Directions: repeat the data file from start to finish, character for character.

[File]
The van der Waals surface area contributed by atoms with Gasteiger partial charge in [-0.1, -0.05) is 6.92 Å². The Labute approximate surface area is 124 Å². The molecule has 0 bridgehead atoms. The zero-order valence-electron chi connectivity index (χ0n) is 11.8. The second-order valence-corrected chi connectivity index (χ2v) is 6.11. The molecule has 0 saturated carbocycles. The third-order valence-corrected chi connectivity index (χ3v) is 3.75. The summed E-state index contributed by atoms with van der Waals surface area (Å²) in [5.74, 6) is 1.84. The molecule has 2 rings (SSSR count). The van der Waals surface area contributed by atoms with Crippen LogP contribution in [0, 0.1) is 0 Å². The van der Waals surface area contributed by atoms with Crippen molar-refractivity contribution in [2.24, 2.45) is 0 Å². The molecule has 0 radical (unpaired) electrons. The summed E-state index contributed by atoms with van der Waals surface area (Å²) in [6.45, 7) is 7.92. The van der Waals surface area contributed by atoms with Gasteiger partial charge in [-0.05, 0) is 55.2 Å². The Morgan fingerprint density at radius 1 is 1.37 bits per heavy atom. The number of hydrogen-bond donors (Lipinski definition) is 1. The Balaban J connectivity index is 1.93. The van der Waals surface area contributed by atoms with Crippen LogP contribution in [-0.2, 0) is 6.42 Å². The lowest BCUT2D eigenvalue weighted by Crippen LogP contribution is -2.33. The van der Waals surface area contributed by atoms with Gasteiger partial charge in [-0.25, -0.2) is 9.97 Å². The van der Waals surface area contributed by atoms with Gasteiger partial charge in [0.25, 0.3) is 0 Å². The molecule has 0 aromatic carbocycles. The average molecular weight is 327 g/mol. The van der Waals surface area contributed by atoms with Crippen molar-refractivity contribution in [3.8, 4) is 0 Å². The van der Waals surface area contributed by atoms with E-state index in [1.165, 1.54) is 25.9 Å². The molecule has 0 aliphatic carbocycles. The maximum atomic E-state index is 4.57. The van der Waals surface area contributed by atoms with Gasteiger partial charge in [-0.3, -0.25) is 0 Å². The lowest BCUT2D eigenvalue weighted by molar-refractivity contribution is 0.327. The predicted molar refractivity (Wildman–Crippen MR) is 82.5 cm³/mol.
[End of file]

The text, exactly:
The van der Waals surface area contributed by atoms with Gasteiger partial charge in [-0.1, -0.05) is 6.92 Å². The Labute approximate surface area is 124 Å². The molecule has 0 bridgehead atoms. The zero-order valence-electron chi connectivity index (χ0n) is 11.8. The second-order valence-corrected chi connectivity index (χ2v) is 6.11. The molecule has 0 saturated carbocycles. The third-order valence-corrected chi connectivity index (χ3v) is 3.75. The summed E-state index contributed by atoms with van der Waals surface area (Å²) in [5.74, 6) is 1.84. The molecule has 2 rings (SSSR count). The van der Waals surface area contributed by atoms with Crippen LogP contribution in [0, 0.1) is 0 Å². The van der Waals surface area contributed by atoms with Crippen molar-refractivity contribution in [2.24, 2.45) is 0 Å². The molecule has 0 radical (unpaired) electrons. The summed E-state index contributed by atoms with van der Waals surface area (Å²) in [6.45, 7) is 7.92. The van der Waals surface area contributed by atoms with Gasteiger partial charge in [-0.05, 0) is 55.2 Å². The Morgan fingerprint density at radius 1 is 1.37 bits per heavy atom. The number of hydrogen-bond donors (Lipinski definition) is 1. The Balaban J connectivity index is 1.93. The van der Waals surface area contributed by atoms with Crippen LogP contribution in [-0.2, 0) is 6.42 Å². The lowest BCUT2D eigenvalue weighted by Crippen LogP contribution is -2.33. The van der Waals surface area contributed by atoms with Gasteiger partial charge in [-0.25, -0.2) is 9.97 Å². The van der Waals surface area contributed by atoms with Gasteiger partial charge in [0.25, 0.3) is 0 Å². The molecule has 0 aromatic carbocycles. The average molecular weight is 327 g/mol. The van der Waals surface area contributed by atoms with Crippen molar-refractivity contribution in [3.8, 4) is 0 Å². The van der Waals surface area contributed by atoms with E-state index in [1.165, 1.54) is 25.9 Å². The molecule has 0 aliphatic carbocycles. The maximum atomic E-state index is 4.57. The van der Waals surface area contributed by atoms with Gasteiger partial charge in [-0.3, -0.25) is 0 Å². The lowest BCUT2D eigenvalue weighted by molar-refractivity contribution is 0.327. The predicted molar refractivity (Wildman–Crippen MR) is 82.5 cm³/mol.